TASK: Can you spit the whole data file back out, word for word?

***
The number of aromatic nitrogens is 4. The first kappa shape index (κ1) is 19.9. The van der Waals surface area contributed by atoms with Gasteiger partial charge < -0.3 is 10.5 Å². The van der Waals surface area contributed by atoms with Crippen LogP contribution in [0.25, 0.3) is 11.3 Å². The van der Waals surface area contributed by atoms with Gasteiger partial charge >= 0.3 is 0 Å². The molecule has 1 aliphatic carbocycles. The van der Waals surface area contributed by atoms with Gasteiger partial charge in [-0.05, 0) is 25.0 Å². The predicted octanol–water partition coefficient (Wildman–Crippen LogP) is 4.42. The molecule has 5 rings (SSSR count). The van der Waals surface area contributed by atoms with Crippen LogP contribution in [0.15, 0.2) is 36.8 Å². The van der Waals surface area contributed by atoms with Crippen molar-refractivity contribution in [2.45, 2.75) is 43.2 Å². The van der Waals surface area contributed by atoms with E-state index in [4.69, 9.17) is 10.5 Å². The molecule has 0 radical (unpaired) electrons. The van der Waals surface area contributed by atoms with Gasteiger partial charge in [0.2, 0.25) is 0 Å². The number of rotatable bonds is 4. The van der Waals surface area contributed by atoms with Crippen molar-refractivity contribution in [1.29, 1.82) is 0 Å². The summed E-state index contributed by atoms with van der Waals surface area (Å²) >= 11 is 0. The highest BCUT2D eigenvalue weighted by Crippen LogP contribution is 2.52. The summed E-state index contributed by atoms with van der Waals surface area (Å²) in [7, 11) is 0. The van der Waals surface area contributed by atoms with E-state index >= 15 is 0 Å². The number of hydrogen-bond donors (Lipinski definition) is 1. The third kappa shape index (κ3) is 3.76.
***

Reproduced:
The number of aromatic nitrogens is 4. The first kappa shape index (κ1) is 19.9. The van der Waals surface area contributed by atoms with Gasteiger partial charge < -0.3 is 10.5 Å². The van der Waals surface area contributed by atoms with Crippen LogP contribution in [0.25, 0.3) is 11.3 Å². The van der Waals surface area contributed by atoms with Gasteiger partial charge >= 0.3 is 0 Å². The molecule has 1 aliphatic carbocycles. The van der Waals surface area contributed by atoms with Gasteiger partial charge in [-0.05, 0) is 25.0 Å². The predicted octanol–water partition coefficient (Wildman–Crippen LogP) is 4.42. The molecule has 5 rings (SSSR count). The van der Waals surface area contributed by atoms with Crippen LogP contribution in [0.15, 0.2) is 36.8 Å². The van der Waals surface area contributed by atoms with Crippen molar-refractivity contribution in [2.45, 2.75) is 43.2 Å². The van der Waals surface area contributed by atoms with E-state index in [4.69, 9.17) is 10.5 Å². The molecule has 0 radical (unpaired) electrons. The van der Waals surface area contributed by atoms with Gasteiger partial charge in [0.2, 0.25) is 0 Å². The number of rotatable bonds is 4. The van der Waals surface area contributed by atoms with Crippen molar-refractivity contribution in [1.29, 1.82) is 0 Å². The summed E-state index contributed by atoms with van der Waals surface area (Å²) >= 11 is 0. The highest BCUT2D eigenvalue weighted by Crippen LogP contribution is 2.52. The summed E-state index contributed by atoms with van der Waals surface area (Å²) in [7, 11) is 0. The van der Waals surface area contributed by atoms with E-state index >= 15 is 0 Å². The number of hydrogen-bond donors (Lipinski definition) is 1. The third kappa shape index (κ3) is 3.76.